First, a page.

The second edition (1830-1831) of Friedrich Schleiermacher’s major work is quite different from the first (1821-1822). The first edition, except for occasional small excerpts, has never appeared in English. The only English translation of the second edition has been reedited and reissued several times, but remains mostly the same as when it appeared in 1926. It was the first edition, however, that had the greatest impact during Schleiermacher’s lifetime.
In 1821 The Christian Faith caused a stir in German universities, seminaries, and churches by proclaiming that true religion is nothing more than piety grounded in a simple feeling of dependence on an infinite, eternal, unknown, and unknowable power. This feeling is essential, primal, and unavoidable. Piety is neither a kind of knowledge nor a way of behaving, but only this sincere, basic feeling. The feeling of absolute dependence requires no further sophistication as it develops into an intense devotion through the absorption of church doctrine and the regular practice of meekness and worship.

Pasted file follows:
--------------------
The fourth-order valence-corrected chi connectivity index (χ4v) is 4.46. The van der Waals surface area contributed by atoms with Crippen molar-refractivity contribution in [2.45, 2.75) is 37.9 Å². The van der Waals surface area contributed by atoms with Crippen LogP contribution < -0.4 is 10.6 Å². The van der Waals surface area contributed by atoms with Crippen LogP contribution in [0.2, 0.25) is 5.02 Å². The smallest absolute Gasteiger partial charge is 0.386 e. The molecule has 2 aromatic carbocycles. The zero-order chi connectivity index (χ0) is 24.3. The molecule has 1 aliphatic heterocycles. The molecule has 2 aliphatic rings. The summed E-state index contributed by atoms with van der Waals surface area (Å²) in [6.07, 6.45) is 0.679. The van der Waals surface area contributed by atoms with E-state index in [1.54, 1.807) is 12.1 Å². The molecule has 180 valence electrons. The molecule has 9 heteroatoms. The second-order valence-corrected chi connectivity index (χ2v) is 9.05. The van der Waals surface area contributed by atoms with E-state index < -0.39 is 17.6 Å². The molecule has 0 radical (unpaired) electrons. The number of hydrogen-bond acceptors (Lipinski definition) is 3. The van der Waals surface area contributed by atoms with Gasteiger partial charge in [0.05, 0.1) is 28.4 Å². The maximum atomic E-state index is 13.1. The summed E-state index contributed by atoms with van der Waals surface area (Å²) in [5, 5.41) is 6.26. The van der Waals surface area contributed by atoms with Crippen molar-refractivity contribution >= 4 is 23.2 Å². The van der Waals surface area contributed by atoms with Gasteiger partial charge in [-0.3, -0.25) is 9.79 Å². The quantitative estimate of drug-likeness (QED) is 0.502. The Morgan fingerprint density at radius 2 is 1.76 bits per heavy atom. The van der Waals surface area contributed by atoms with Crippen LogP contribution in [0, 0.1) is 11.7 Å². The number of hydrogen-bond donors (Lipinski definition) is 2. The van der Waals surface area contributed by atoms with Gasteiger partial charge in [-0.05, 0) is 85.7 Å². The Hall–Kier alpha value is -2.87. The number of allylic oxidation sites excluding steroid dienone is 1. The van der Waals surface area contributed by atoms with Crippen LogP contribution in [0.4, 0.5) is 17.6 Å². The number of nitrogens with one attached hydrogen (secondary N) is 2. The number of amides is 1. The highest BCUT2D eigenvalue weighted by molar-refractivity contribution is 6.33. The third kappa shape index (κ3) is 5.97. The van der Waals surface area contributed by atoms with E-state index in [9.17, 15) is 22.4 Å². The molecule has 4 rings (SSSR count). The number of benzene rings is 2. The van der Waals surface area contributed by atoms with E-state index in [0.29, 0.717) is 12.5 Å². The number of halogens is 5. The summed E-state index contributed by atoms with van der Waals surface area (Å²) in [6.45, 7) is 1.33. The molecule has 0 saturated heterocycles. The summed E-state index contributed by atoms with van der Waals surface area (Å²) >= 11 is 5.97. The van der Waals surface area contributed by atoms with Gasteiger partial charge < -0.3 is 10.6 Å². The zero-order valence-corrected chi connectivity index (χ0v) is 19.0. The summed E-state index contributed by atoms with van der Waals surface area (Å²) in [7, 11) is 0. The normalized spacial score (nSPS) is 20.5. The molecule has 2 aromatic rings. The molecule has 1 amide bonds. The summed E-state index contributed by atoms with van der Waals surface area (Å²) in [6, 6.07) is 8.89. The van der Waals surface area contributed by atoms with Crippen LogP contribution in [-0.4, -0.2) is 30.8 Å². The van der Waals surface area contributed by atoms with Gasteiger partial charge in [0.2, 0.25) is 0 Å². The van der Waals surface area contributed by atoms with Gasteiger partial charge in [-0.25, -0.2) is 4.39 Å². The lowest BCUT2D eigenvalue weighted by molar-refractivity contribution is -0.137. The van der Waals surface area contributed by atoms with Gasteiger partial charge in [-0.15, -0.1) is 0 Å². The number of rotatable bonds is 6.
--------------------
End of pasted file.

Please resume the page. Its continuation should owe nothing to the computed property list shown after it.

In 1822 Georg Friedrich Wilhelm Hegel, who was then Schleiermacher’s colleague at the University of Berlin and the most famous philosopher in Germany, launched a sarcastic attack against the first edition. In the foreword to Die Religion im inneren Verhältnisse zur Wissenschaft (Religion in Its Internal Relationship to Systematic Knowledge, 1987) by his student Hermann Hinrichs, Hegel wrote that if Schleiermacher were correct that feeling is the essence of religion and that piety is the highest expression of that feeling, then “the dog would be the best Christian.” Hegel’s point was that to reduce religion to emotion and to disown its cognitive and intellectual content would be to deny the full humanity of religious individuals as rational beings. Schleiermacher’s Romanticism, insofar as it valued faith over reason and piety over philosophical inquiry, was anathema to Idealists such as Hegel who held that God was ultimately knowable and that faith must be subordinate to the God-given reason that is the essence of human spirit.
(The entire section is 887 words.)